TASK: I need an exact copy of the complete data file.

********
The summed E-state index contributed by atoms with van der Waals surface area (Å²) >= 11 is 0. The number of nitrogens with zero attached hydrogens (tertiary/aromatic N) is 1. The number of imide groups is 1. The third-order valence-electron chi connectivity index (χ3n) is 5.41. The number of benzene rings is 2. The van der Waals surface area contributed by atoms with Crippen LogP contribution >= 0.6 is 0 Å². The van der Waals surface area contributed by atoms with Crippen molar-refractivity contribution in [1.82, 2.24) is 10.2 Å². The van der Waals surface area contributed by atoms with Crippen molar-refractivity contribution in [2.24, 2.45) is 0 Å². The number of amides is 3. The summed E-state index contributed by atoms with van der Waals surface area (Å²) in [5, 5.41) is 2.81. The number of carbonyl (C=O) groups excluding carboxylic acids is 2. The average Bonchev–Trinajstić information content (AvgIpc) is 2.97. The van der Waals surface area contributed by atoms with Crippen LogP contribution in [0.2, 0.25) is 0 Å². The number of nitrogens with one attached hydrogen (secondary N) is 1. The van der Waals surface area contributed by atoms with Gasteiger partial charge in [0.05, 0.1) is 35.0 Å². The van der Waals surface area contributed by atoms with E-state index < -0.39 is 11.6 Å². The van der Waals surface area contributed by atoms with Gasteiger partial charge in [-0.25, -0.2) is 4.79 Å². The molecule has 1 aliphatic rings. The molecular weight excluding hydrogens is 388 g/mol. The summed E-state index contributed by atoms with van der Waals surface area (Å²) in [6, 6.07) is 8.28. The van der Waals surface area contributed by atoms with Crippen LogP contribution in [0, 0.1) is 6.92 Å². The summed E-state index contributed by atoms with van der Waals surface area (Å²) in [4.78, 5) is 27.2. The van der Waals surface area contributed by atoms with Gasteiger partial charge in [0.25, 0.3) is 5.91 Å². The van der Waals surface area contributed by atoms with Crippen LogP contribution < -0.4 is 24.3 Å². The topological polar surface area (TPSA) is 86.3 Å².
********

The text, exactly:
The summed E-state index contributed by atoms with van der Waals surface area (Å²) >= 11 is 0. The number of nitrogens with zero attached hydrogens (tertiary/aromatic N) is 1. The number of imide groups is 1. The third-order valence-electron chi connectivity index (χ3n) is 5.41. The number of benzene rings is 2. The van der Waals surface area contributed by atoms with Crippen LogP contribution >= 0.6 is 0 Å². The van der Waals surface area contributed by atoms with Crippen molar-refractivity contribution in [1.82, 2.24) is 10.2 Å². The van der Waals surface area contributed by atoms with Crippen molar-refractivity contribution in [2.24, 2.45) is 0 Å². The number of amides is 3. The summed E-state index contributed by atoms with van der Waals surface area (Å²) in [5, 5.41) is 2.81. The number of carbonyl (C=O) groups excluding carboxylic acids is 2. The average Bonchev–Trinajstić information content (AvgIpc) is 2.97. The van der Waals surface area contributed by atoms with Crippen LogP contribution in [0.2, 0.25) is 0 Å². The number of nitrogens with one attached hydrogen (secondary N) is 1. The van der Waals surface area contributed by atoms with Gasteiger partial charge in [0.05, 0.1) is 35.0 Å². The van der Waals surface area contributed by atoms with E-state index < -0.39 is 11.6 Å². The van der Waals surface area contributed by atoms with Gasteiger partial charge in [-0.25, -0.2) is 4.79 Å². The molecule has 1 aliphatic rings. The molecular weight excluding hydrogens is 388 g/mol. The summed E-state index contributed by atoms with van der Waals surface area (Å²) in [6, 6.07) is 8.28. The van der Waals surface area contributed by atoms with Crippen LogP contribution in [0, 0.1) is 6.92 Å². The summed E-state index contributed by atoms with van der Waals surface area (Å²) in [4.78, 5) is 27.2. The van der Waals surface area contributed by atoms with Gasteiger partial charge in [0.25, 0.3) is 5.91 Å². The van der Waals surface area contributed by atoms with Crippen LogP contribution < -0.4 is 24.3 Å². The topological polar surface area (TPSA) is 86.3 Å².